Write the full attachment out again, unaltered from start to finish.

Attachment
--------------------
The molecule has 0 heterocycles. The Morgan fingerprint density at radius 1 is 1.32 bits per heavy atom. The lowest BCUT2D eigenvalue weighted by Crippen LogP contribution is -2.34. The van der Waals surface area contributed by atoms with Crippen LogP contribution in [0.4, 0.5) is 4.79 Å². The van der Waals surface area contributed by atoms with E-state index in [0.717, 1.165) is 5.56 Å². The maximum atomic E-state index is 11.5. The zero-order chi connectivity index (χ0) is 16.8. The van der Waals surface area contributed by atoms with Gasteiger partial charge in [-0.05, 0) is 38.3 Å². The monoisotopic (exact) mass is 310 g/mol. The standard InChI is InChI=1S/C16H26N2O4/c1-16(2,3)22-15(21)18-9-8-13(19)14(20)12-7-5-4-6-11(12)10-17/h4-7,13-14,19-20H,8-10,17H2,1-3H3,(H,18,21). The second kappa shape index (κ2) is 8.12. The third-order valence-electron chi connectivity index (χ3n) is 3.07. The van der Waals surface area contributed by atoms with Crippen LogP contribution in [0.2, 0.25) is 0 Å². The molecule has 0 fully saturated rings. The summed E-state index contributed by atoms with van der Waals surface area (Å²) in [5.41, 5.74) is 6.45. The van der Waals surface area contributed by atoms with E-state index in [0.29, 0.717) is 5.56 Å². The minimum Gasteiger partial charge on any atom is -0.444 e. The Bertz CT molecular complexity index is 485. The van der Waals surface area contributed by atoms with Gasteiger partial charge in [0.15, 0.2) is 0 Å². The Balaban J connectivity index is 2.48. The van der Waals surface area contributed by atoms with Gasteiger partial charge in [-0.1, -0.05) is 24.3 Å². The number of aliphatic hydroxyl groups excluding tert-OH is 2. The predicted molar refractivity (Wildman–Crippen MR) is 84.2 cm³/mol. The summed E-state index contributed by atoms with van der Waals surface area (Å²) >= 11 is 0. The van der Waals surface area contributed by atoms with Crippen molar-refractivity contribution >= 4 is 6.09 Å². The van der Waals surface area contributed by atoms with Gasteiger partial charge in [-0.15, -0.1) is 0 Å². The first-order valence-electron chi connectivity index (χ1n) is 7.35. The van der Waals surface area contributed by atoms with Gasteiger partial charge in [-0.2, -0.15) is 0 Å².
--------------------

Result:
The molecule has 0 heterocycles. The Morgan fingerprint density at radius 1 is 1.32 bits per heavy atom. The lowest BCUT2D eigenvalue weighted by Crippen LogP contribution is -2.34. The van der Waals surface area contributed by atoms with Crippen LogP contribution in [0.4, 0.5) is 4.79 Å². The van der Waals surface area contributed by atoms with E-state index in [0.717, 1.165) is 5.56 Å². The maximum atomic E-state index is 11.5. The zero-order chi connectivity index (χ0) is 16.8. The van der Waals surface area contributed by atoms with Gasteiger partial charge in [-0.05, 0) is 38.3 Å². The monoisotopic (exact) mass is 310 g/mol. The standard InChI is InChI=1S/C16H26N2O4/c1-16(2,3)22-15(21)18-9-8-13(19)14(20)12-7-5-4-6-11(12)10-17/h4-7,13-14,19-20H,8-10,17H2,1-3H3,(H,18,21). The second kappa shape index (κ2) is 8.12. The third-order valence-electron chi connectivity index (χ3n) is 3.07. The van der Waals surface area contributed by atoms with Crippen LogP contribution in [0.2, 0.25) is 0 Å². The molecule has 0 fully saturated rings. The summed E-state index contributed by atoms with van der Waals surface area (Å²) in [5.41, 5.74) is 6.45. The van der Waals surface area contributed by atoms with E-state index in [0.29, 0.717) is 5.56 Å². The minimum Gasteiger partial charge on any atom is -0.444 e. The Bertz CT molecular complexity index is 485. The van der Waals surface area contributed by atoms with Gasteiger partial charge in [0.15, 0.2) is 0 Å². The Balaban J connectivity index is 2.48. The van der Waals surface area contributed by atoms with Gasteiger partial charge in [-0.1, -0.05) is 24.3 Å². The number of aliphatic hydroxyl groups excluding tert-OH is 2. The predicted molar refractivity (Wildman–Crippen MR) is 84.2 cm³/mol. The summed E-state index contributed by atoms with van der Waals surface area (Å²) >= 11 is 0. The van der Waals surface area contributed by atoms with Crippen molar-refractivity contribution >= 4 is 6.09 Å². The van der Waals surface area contributed by atoms with Gasteiger partial charge in [-0.15, -0.1) is 0 Å². The first-order valence-electron chi connectivity index (χ1n) is 7.35. The van der Waals surface area contributed by atoms with Gasteiger partial charge in [-0.2, -0.15) is 0 Å².